A resurgence of Folk music charged with Civil Rights power in the 21st Century
“I’ve already outlived my life by far.” Bob Dylan is an American folk-singer-songwriter that has been wildly admired for more than 50 years. Dylan popularized folk with his guitar in hand, harmonica around his neck and his renowned talking-rather-than-singing vocal style. Bob Dylan’s most beloved works are from the 1960s, such as “Blowin’ in the Wind” and “The Times They Are a-Changin.’” These tracks became civil rights and antiwar psalms, marking Dylan as an activist, as much as he is a musician. His music is bursting with political, social, philosophical and literary inspirations that “defied pop music conventions and appealed to the burgeoning counterculture.”
Not only is Bob Dylan a musician that uses political and socially charged lyrics, but he is a visual artist who has published eight books of illustrations and paintings. Musically, Bob Dylan is a legend. His records have sold over 100 million copies, received Grammy Awards, Golden Globe Awards, Academy Awards, Rock and Roll Hall of Fame Award, the 2008 Pulitzer Prize and the 2016 Nobel Prize in Literature for his poetic expression in American songwriting. That being said, Bob Dylan’s music is incredibly ample with power. Dylan released his new record, Rough and Rowdy Ways, in the heart of the global pandemic and social uprising that reverberates the 1960’s counterculture.
“I Contain Multitudes” is a smooth, flamenco song with Bob Dylan serenading that “half my soul, baby, belongs to you.” The song has simple guitar picking and strumming, while his voice draws the most focus above the background tinkering. Another example of Dylan’s literary influence arising in his songs is shown here when Dylan croons: “Got a tell-tale heart like Mr. Poe/ Got skeletons in the walls of people you know.” “False Prophet” is a vintage, blues-jazz fusion, with the hint of a Louis Armstrong growl in Dylan’s voice. The twangy guitar owning a monosyllabic strum with a suave, soloing brass section proves that Dylan has ventured out into a fresh sound.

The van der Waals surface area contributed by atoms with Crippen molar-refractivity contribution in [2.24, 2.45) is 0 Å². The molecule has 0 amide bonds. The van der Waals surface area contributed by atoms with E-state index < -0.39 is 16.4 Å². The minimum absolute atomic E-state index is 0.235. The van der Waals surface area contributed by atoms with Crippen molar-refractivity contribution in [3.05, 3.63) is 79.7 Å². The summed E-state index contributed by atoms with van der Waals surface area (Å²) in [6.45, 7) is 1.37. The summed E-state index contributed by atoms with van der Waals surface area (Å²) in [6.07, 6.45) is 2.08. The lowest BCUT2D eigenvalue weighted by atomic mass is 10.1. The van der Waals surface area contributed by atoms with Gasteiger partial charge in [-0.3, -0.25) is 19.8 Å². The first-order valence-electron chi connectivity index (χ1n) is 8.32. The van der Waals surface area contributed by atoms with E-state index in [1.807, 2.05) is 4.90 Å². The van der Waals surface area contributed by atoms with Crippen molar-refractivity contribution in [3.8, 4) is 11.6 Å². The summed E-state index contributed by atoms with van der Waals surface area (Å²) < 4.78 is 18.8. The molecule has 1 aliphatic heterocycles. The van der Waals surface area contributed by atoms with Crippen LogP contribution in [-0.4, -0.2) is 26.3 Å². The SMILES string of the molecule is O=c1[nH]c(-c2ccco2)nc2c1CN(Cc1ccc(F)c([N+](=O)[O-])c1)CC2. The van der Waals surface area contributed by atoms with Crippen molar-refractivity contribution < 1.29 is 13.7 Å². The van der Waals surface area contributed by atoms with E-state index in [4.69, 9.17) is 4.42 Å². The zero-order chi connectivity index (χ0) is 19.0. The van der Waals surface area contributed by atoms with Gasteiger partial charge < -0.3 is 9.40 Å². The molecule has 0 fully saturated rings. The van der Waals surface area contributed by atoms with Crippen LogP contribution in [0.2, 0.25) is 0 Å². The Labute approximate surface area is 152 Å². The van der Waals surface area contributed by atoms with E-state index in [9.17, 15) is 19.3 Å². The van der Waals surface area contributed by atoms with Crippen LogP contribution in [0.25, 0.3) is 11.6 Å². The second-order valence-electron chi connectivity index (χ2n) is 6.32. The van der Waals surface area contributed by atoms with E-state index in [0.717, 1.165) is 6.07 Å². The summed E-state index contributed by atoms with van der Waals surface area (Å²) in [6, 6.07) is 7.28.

“Mother of Muses” is a beautiful ballad filled with imagery and guitar picking that resembles those of Leonard Cohen. Similar to Cohen, “My Own Version of You” is a macabre song of talking/singing a narration of walking through a graveyard to reanimate corpses (an allusion to Frankenstein by Mary Shelley), and asks the famous question: “Can you tell me what it means: To be or not to be? … Is there a light at the end of the tunnel?” (an allusion to Hamlet by William Shakespeare). This philosophical song can be interpreted as Dylan nearing death and wanting to know how to cope with the mystery that follows it.
“Murder Most Foul” is a 17-minute, ominous narrative of Dylan retelling the 1963 JFK assassination, saying he was “being led to the slaughter like a sacrificial lamb.” This song starts with the blunt ending of when “they blew off his head while he was still in the car,” but uses this space to tell of the influence he left on the world after his murder. Using orchestral instruments to create a divine sound, Dylan uses this sound as a tribute to John F. Kennedy.
Filled with classic electric guitar riffs, a silver-tongued drum beat and accordion accents, “Key West (Philosopher Pirate)” is a nine-minute song about a vagabond traveling on the U.S. Route 1 until he reaches the end of the road, singing that the “Key West is the place to be if you’re looking for your mortality.”
Bob Dylan’s new album seems like Dylan embarking his greatest wisdom onto the world in his last days. His words will not be taken lightly.